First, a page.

It’s almost Halloween! I just love this time of year-- the brilliantly colorful trees, the earthy smell of dried leaves crunching underfoot. I love the fun and harmless spookiness of haunted front yards, black cats and bats, jack-o-lanterns, and kids in cute and clever costumes.
I look forward to seeing what the treat-or-treaters will be wearing this year, but my perennial favorite character has got to be the witch.
I think I’ve always been drawn to witch imagery and stories of witches, even as a young child. And why not? As far as I could see, witches had enviable, supernatural powers. Witches could fly through the sky, cast spells, do magic.
Witches were cool!
Growing up, witches were never really scary to me. As everyone learned from The Wizard of Oz, there were two kinds of witches: good and bad. But the bad witches were always defeated in the end of the story (like the easily-fooled blind witch in Hansel and Gretel). Or else they turned out to be fake, like the Swamp Witch in Scooby Doo.
In general, it seemed to me that good witches came in three varieties: the sweet little girl (Dorrie the Little Witch and Casper’s friend Wendy), the silly old aunty figure (Clara from Bewitched and The Witch Next Door), and the beautiful, powerful sorceress (Samantha from Bewitched, Gillian in Bell, Book, and Candle).
Whatever the style or genre, witchery meant mystery, excitement, and loads of fun. Remember Escape to Witch Mountain where the brother and sister discovered they had mysterious, witchly powers? How I envied them! Or the fabulous Witch Hazel in Bugs Bunny, who could transform herself and others into any animal, creature, or thing?
When I was a teenager, I would create treasure hunts for my younger brothers and sisters and neighborhood kids, leaving clues to a pirate’s treasure. And, somehow, I managed to incorporate a witch's curse in the back story. Naturally.
Then I grew up... But, I didn’t lose my fondness for witches. Pop culture started producing terrific witchy entertainment like Practical Magic and Charmed (hooray for Charmed!), and several other shows, movies, and books since then.
Somewhere along the way, I learned about real Witches. Being a bit of a treehugger, I found myself curious about Earth-based religions. These are the religions that view the Earth and all her inhabitants as sacred and interconnected. So, one day I started reading about modern Paganism and Wicca—also known, in some circles, as “Witchcraft.”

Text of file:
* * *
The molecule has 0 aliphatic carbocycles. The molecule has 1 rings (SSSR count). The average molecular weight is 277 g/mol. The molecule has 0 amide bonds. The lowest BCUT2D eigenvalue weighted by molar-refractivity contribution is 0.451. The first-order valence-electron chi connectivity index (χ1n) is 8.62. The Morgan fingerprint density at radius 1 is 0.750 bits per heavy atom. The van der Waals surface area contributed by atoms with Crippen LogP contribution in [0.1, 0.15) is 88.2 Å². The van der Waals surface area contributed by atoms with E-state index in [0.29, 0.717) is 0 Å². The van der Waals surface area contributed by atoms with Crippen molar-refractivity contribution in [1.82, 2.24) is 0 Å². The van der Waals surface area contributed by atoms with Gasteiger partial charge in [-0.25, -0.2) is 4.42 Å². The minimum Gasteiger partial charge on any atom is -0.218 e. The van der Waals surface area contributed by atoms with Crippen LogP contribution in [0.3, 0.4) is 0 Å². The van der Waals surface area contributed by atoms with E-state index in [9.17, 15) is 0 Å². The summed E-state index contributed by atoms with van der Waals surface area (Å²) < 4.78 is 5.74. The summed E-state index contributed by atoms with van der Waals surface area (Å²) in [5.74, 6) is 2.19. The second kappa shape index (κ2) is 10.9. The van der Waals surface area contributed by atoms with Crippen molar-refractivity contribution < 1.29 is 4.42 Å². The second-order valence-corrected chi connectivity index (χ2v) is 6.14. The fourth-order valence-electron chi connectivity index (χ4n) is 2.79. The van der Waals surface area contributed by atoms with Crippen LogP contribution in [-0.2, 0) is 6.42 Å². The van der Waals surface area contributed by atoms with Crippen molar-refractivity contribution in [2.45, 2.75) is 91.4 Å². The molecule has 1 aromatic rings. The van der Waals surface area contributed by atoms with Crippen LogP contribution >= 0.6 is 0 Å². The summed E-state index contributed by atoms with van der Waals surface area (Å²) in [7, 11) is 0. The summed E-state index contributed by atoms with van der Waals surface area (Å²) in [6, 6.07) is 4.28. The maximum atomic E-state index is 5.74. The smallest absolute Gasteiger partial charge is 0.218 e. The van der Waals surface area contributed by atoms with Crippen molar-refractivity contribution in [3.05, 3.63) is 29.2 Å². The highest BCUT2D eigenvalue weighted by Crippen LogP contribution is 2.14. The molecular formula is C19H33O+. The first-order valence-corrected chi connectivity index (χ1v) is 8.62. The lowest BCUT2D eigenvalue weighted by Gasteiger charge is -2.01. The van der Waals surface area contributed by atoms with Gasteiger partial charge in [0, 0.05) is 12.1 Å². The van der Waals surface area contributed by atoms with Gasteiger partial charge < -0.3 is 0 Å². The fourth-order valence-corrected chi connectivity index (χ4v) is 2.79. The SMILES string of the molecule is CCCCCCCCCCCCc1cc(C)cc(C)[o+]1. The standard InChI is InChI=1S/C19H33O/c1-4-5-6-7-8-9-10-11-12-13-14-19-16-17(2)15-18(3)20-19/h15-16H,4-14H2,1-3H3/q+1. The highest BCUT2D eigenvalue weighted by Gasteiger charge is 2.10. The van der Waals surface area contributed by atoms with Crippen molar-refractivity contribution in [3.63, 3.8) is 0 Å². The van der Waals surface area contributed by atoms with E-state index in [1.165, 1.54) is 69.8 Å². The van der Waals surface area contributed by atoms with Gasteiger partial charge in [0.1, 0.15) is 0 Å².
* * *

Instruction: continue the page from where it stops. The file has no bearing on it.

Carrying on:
Contemporary Paganism, as I learned, is an umbrella term that encompasses a variety of Earth-centered spiritual practices, Wicca being one of them. And Wicca itself covers many different traditions. Some Wiccans call themselves Witches, and they practice "witchcraft"...which means they practice magic. In other words, they work with energy to bring about change. I see it kind of like praying or setting an intention or affirmation, but with props (such as candles, herbs, or crystals).
Talk about fascinating reading!
Later, when I started writing a mystery series, I had the idea to make my main character Wiccan. I find Wicca to be a lovely, life-affirming, self-empowering religion, but I think there’s a lot of misunderstanding about it. As a result, many Wiccans don’t feel comfortable being open about their beliefs.
So, I thought it would be interesting to portray Wicca in a realistic light and create a character with these sincere beliefs, who feels she has to hide this aspect of her life. It's my intention to be respectful of the religion, while incorporating the magical and mysterious elements.
Halloween coincides with Samhain, an important holiday for Wiccans. But, I think most Witches are fun-loving, good-humored folks, so they enjoy the playful aspects of the secular Halloween too.
So, to all you Witches, non-witches, Wiccans, wizards, and friends,
A nature-loving, mystery-reading, magic-seeking, daydreaming kinda gal, Jennifer is the author of the Wiccan Wheel Mysteries.